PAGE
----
A string of recent pet deaths resulting from coyote attacks has spurred Rossmoor residents to form an alliance to protect their neighborhood from the growing urban coyote population.
The Rossmoor Predator Management Team “seeks to understand the implications of the coyote population living among us in order to effectively protect ourselves, our children, and our pets from the dangers presented by coyotes,” according to the group’s mission statement.
“Our goals are to maximize the resources available to our community in order to create and sustain protection, act as a liaison between residents and government agencies regarding such protection, and to inform and teach the community about the realities of the coyote threat.”
On Wednesday, June 2, the founding members of the group met with officials from government agencies to express their concerns and learn what protection they could provide. They offered a Power Point presentation created by the Department of Fish and Game, which we appreciate.
As one of the group’s founding members, I concur.
However, while education is an essential part of resolving the coyote threat, there is much more that needs to be done. I believe a three-pronged approach must be developed by the community in order to truly contain the coyotes, which seem to have lost their fear of humans and have been attacking pets in the middle of the day.
First, officials must observe the coyote population and understand their behavior so we know where they’re living and what kind of numbers we’re dealing with. Secondly, we must make sure our community structures, such as storm drains, are not encouraging coyote infestation. Finally, we must teach residents about the dangers and help them learn to protect themselves and their loved ones.
In fact, after the June 2 meeting, Don McPeck of Orange County Public Works drove to one of the Rossmoor storm drains, where residents David Lara and Ron Singer pointed out a coyote entry point there.
“Mr. McPeck saw the scratch marks under a gate made by coyote claws, where they were digging under it,” said Lara. “He also saw that the fence was pushed down in one area, making it easy for the coyotes to jump over it.”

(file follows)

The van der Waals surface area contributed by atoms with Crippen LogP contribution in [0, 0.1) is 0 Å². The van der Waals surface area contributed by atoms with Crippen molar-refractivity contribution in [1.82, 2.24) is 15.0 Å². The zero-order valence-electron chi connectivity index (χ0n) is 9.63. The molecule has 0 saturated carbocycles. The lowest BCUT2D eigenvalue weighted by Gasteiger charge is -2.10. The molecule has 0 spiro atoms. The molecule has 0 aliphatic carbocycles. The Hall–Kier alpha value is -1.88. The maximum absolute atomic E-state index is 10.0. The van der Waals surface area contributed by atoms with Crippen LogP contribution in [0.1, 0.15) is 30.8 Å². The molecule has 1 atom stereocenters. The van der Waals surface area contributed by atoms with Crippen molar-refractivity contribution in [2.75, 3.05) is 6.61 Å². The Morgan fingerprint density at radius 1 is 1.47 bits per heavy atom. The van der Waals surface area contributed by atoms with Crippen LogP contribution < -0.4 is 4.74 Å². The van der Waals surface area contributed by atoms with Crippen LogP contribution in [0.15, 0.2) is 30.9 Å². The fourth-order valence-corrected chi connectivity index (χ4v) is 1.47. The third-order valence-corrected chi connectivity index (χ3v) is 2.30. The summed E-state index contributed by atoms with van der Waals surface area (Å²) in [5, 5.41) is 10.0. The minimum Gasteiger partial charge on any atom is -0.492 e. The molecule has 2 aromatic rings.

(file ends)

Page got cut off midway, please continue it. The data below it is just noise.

McPeck promised to oversee an inspection of fences and gates surrounding the storm drains in Rossmoor and to then make necessary repairs.
Coyotes are highly adaptive and have learned that residents keep their pets indoors at night, so they now are hunting during the day when pets are outside. Milt Houghton of the Rossmoor Homeowners Association said that because local urban coyotes have no natural enemies, their population has increased dramatically.
“There is plenty of wildlife for the coyotes to feed on around here, but it is easier for them to prey on a pet enclosed in a backyard,” he said. “They don’t have to work as hard.”
The Rossmoor Predator Management Team’s next goal is to alert local residents about the three coyote attacks in the last few weeks.
Most people don’t realize how frequently the coyotes have been attacking, nor that the attacks are happening during the day. While we grieve the tragic loss of family pets, we are most fearful that a small child could be killed this summer in his or her own backyard.
I researched a UC Davis study that says coyotes which attack during the day have lost their fear of humans, making attacks on people and children more likely.
In the 10 years I have lived in Rossmoor, I have always heard “Oh, there is no record of coyotes ever attacking humans in Orange County.”
UC Davis experts report about 50 coyote attacks on humans in Southern California in recent years.
It is a real possibility and people need to know that.
I have a 3-year-old son who loves to play in our backyard. I like animals. I don’t want to hurt coyotes.
But I have a responsibility to protect my son, so that is what I will do.
The Rossmoor Predator Management Team invites Rossmoor residents to join their efforts. Contact email@example.com.